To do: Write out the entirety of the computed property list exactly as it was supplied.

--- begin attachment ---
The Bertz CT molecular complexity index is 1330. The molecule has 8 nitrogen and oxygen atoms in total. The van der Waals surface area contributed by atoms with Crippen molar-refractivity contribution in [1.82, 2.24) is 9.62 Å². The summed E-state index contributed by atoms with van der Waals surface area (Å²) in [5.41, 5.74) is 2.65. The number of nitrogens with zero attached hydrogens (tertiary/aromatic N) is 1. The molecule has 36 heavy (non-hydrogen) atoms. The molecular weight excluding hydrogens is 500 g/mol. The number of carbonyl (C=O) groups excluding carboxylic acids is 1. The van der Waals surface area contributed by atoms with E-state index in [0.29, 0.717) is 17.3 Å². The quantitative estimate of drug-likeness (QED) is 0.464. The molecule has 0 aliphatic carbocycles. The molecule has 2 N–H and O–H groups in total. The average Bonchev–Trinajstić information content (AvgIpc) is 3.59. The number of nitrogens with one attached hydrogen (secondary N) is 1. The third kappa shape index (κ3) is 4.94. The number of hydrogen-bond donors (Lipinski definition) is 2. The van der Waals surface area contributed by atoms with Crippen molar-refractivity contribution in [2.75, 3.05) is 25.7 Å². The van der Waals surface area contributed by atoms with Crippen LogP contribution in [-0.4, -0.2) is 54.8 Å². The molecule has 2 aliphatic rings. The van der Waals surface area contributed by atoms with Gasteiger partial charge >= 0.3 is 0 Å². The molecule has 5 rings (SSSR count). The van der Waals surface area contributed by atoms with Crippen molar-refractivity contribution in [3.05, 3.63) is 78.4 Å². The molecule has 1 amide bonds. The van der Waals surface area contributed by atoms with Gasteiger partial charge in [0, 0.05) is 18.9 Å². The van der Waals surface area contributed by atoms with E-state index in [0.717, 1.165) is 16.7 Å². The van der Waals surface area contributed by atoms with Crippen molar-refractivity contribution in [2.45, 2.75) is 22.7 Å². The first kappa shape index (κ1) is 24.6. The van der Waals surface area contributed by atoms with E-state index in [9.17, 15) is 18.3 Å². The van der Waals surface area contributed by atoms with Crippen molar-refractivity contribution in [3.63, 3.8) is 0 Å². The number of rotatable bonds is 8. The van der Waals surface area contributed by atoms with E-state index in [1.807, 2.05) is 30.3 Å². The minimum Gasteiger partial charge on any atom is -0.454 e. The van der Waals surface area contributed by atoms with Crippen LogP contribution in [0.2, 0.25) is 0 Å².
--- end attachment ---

The Bertz CT molecular complexity index is 1330. The molecule has 8 nitrogen and oxygen atoms in total. The van der Waals surface area contributed by atoms with Crippen molar-refractivity contribution in [1.82, 2.24) is 9.62 Å². The summed E-state index contributed by atoms with van der Waals surface area (Å²) in [5.41, 5.74) is 2.65. The number of nitrogens with zero attached hydrogens (tertiary/aromatic N) is 1. The molecule has 36 heavy (non-hydrogen) atoms. The molecular weight excluding hydrogens is 500 g/mol. The number of carbonyl (C=O) groups excluding carboxylic acids is 1. The van der Waals surface area contributed by atoms with E-state index in [0.29, 0.717) is 17.3 Å². The quantitative estimate of drug-likeness (QED) is 0.464. The molecule has 0 aliphatic carbocycles. The molecule has 2 N–H and O–H groups in total. The average Bonchev–Trinajstić information content (AvgIpc) is 3.59. The number of nitrogens with one attached hydrogen (secondary N) is 1. The third kappa shape index (κ3) is 4.94. The number of hydrogen-bond donors (Lipinski definition) is 2. The van der Waals surface area contributed by atoms with Crippen molar-refractivity contribution in [2.75, 3.05) is 25.7 Å². The van der Waals surface area contributed by atoms with Crippen LogP contribution in [-0.4, -0.2) is 54.8 Å². The molecule has 2 aliphatic rings. The van der Waals surface area contributed by atoms with Gasteiger partial charge >= 0.3 is 0 Å². The molecule has 5 rings (SSSR count). The van der Waals surface area contributed by atoms with Crippen molar-refractivity contribution in [3.05, 3.63) is 78.4 Å². The molecule has 1 amide bonds. The van der Waals surface area contributed by atoms with Gasteiger partial charge in [0, 0.05) is 18.9 Å². The van der Waals surface area contributed by atoms with E-state index in [0.717, 1.165) is 16.7 Å². The van der Waals surface area contributed by atoms with Crippen molar-refractivity contribution in [2.45, 2.75) is 22.7 Å². The first kappa shape index (κ1) is 24.6. The van der Waals surface area contributed by atoms with E-state index in [9.17, 15) is 18.3 Å². The van der Waals surface area contributed by atoms with Crippen molar-refractivity contribution in [3.63, 3.8) is 0 Å². The number of rotatable bonds is 8. The van der Waals surface area contributed by atoms with E-state index in [1.807, 2.05) is 30.3 Å². The minimum Gasteiger partial charge on any atom is -0.454 e. The van der Waals surface area contributed by atoms with Crippen LogP contribution in [0.2, 0.25) is 0 Å².